Workers at Alle Kosher Meat Plant Reject Union in Contested Vote

By Nathaniel Popper

Published November 26, 2008, issue of December 05, 2008.
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Workers at one of the nation’s largest kosher meat producers have voted against joining a union, though the union that led the drive is contesting the vote and accusing the company of foul play.

GIVING NOTICE: A detail from a banner posted at the Alle processing plant.
GIVING NOTICE: A detail from a banner posted at the Alle processing plant.
The entrance to the Alle Processing plant in Queens
The entrance to the Alle Processing plant in Queens
Workers took a picture of banners that were put up inside the Alle Processing kosher meat facility before a union vote.
Workers took a picture of banners that were put up inside the Alle Processing kosher meat facility before a union vote.

The November 13 vote at the Alle Processing factory in Queens came amid widespread scrutiny of labor conditions in the kosher meat industry. In May, what had been the nation’s largest kosher meat producer, Agriprocessors, was the subject of an immigration raid. A union had unsuccessfully tried to organize the workers at Agriprocessors’ Iowa slaughterhouse.

The union that led that drive in Iowa, the United Food and Commercial Workers, began a campaign at Alle’s factory in Queens soon after the Iowa raid. In unofficial results, 200 workers voted against joining the union, 113 voted for it and 53 votes were challenged.

The union quickly filed an objection, lodging 31 separate complaints about the way the company behaved prior to the vote. It alleges that Alle broke the law by bribing workers, sending supervisors to vote multiple times and threatening “reprisals from immigration authorities if employees voted for the union.”

“It’s the highest number of objections I have ever had with regard to a union election,” said Dave Young, a regional organizing director for UFCW Local 342, which organized the campaign.

Mottel Bergman, an executive at Alle, told the Forward that he would not comment. “We don’t give interviews,” he said.

A banner that the company put up in the plant before the vote, which workers photographed, said, “The Union is destroying your jobs, creating conflicts, and even closing businesses!! Save your Job. Vote ‘No’ Union!”

The objection was submitted to the National Labor Relations Board, which will investigate the charges before determining whether to recognize the election or call for a new one. Alvin Blyer, the NLRB regional director who is overseeing the case, said that because of the unusually large number of complaints against the company, it could be months before the board comes to a decision.

The UFCW, the primary union representing meatpacking workers, represents workers at a number of kosher meat companies, including a slaughterhouse in Illinois that supplies Alle with much of its raw meat. But in recent years, the union has locked horns with two of the industry leaders.

At Agriprocessors’ Iowa slaughterhouse, the UFCW led a lengthy drive to organize workers, though it never reached a vote. Articles in the Forward from before the immigration raid detailed complaints from employees about working conditions at the plant. Workers alleged that the company used their immigration status to scare them out of associating with the union.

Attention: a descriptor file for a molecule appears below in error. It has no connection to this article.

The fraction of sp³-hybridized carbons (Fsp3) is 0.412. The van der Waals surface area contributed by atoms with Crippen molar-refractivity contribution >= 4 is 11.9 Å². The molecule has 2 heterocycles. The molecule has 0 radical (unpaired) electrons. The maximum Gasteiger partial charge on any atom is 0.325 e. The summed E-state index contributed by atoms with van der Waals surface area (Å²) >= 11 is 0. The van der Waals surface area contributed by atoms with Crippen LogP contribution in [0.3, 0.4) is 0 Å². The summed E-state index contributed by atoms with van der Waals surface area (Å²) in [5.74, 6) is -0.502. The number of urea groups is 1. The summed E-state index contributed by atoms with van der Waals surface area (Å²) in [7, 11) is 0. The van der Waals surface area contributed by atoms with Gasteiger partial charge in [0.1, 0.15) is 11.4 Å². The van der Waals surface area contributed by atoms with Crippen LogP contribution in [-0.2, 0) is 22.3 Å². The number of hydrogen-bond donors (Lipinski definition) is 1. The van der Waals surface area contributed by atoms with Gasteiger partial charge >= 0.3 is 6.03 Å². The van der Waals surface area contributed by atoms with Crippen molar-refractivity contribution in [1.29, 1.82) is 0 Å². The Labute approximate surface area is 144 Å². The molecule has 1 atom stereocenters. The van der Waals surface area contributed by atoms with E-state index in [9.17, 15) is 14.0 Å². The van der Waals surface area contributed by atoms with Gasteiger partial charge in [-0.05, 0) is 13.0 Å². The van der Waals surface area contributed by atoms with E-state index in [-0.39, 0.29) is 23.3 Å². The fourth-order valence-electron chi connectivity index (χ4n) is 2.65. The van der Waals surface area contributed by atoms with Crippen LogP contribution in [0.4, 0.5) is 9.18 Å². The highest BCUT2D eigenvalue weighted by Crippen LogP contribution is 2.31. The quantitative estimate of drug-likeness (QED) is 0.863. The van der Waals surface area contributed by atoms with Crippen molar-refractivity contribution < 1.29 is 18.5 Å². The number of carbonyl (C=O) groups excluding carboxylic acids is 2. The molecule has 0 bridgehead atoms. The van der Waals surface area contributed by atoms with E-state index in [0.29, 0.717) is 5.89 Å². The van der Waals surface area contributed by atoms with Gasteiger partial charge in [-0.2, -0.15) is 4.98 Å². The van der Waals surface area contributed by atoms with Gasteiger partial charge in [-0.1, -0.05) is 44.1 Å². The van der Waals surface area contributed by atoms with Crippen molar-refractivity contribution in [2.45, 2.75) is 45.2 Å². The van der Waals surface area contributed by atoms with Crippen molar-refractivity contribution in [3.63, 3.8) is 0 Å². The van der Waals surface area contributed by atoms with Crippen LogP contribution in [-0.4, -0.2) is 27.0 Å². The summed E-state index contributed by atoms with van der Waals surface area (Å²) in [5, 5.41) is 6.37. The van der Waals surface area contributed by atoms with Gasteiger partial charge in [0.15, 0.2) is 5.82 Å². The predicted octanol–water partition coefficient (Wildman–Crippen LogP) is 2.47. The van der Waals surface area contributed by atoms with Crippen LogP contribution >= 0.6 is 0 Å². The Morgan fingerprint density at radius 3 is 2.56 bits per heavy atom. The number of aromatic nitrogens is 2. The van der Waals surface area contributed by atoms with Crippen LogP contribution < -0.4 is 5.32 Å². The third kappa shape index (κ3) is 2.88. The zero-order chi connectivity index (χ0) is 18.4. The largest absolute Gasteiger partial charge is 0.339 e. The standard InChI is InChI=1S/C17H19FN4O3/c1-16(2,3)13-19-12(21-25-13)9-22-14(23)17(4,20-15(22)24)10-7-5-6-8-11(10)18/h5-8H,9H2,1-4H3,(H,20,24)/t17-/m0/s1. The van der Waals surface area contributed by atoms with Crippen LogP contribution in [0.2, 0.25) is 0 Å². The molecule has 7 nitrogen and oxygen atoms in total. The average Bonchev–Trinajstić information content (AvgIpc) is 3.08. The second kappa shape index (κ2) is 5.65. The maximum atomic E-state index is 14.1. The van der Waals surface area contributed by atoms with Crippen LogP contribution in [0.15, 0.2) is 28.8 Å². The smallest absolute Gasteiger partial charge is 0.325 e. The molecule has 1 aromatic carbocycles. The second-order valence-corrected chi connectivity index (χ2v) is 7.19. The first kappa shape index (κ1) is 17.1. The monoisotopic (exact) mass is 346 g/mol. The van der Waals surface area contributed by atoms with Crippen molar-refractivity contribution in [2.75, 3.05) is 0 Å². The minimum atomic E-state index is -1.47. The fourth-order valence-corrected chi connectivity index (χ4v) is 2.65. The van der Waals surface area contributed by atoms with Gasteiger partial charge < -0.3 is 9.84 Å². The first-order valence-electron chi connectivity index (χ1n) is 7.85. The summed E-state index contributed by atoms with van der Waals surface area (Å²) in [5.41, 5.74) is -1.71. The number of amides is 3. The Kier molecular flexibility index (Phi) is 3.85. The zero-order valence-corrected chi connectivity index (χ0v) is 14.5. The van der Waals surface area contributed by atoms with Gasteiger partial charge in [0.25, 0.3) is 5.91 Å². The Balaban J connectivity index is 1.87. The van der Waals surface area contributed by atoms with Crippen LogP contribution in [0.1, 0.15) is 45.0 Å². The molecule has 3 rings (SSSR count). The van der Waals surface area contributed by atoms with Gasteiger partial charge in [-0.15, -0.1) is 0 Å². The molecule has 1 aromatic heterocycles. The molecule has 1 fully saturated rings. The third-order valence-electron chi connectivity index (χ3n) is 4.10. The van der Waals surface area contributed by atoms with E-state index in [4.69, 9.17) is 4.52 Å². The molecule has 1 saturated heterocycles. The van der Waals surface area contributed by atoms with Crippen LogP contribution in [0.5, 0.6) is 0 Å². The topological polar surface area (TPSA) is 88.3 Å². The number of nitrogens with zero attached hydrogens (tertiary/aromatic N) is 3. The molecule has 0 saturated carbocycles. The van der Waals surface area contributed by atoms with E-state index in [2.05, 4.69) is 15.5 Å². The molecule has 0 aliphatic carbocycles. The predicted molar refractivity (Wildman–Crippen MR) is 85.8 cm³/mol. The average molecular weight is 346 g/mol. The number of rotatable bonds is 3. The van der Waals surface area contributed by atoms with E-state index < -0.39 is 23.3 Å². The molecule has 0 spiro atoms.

At Agriprocessors’ Brooklyn warehouse, workers did vote to unionize with the UFCW, but the company said that because the workers who voted to unionize were undocumented immigrants, it would not bargain with the union. The case was taken to the U.S. Supreme Court, which last month rejected Agriprocessors’ argument, forcing the company to bargain with the union.

Workers at Alle have also aired complaints in the Forward about the way the company treats employees at the Queens plant, which produces kosher food under the Meal Mart, Mon Cuisine and Alle labels. The workers said they were given barely any safety training and no health benefits, and that they were subjected to different treatment depending on their immigration status.

The union alleges that immediately before the union vote, the company held separate meetings with Spanish-speaking employees who were told that the company “would call immigration on election day.” Darnell Pierre, who worked at the company until mid-November, said that many of the people who voted against the union were Hispanic immigrants.

“They were scared of something,” Pierre said. “It was something that someone was saying or doing that had them scared.” Anti-union banners in the plant, photographed by workers, were displayed in both Spanish and English.

According to Young, there also were problems for nonimmigrant workers. On the day before the vote, Young said, a number of burly men stood before the exit and gave each worker a bag of food while explaining to the workers why they should vote against the union. Labor law makes it illegal for either side to campaign in the 24 hours before the election.

The company also used the recent election of Barack Obama to the presidency to make its case. “Obama says, unions are a bad deal for workers today,” one banner said. “Save your job. Vote ‘no’ union!”

The banner appeared to overlook the fact that exit polls showed that 67% of union members voted for Obama.






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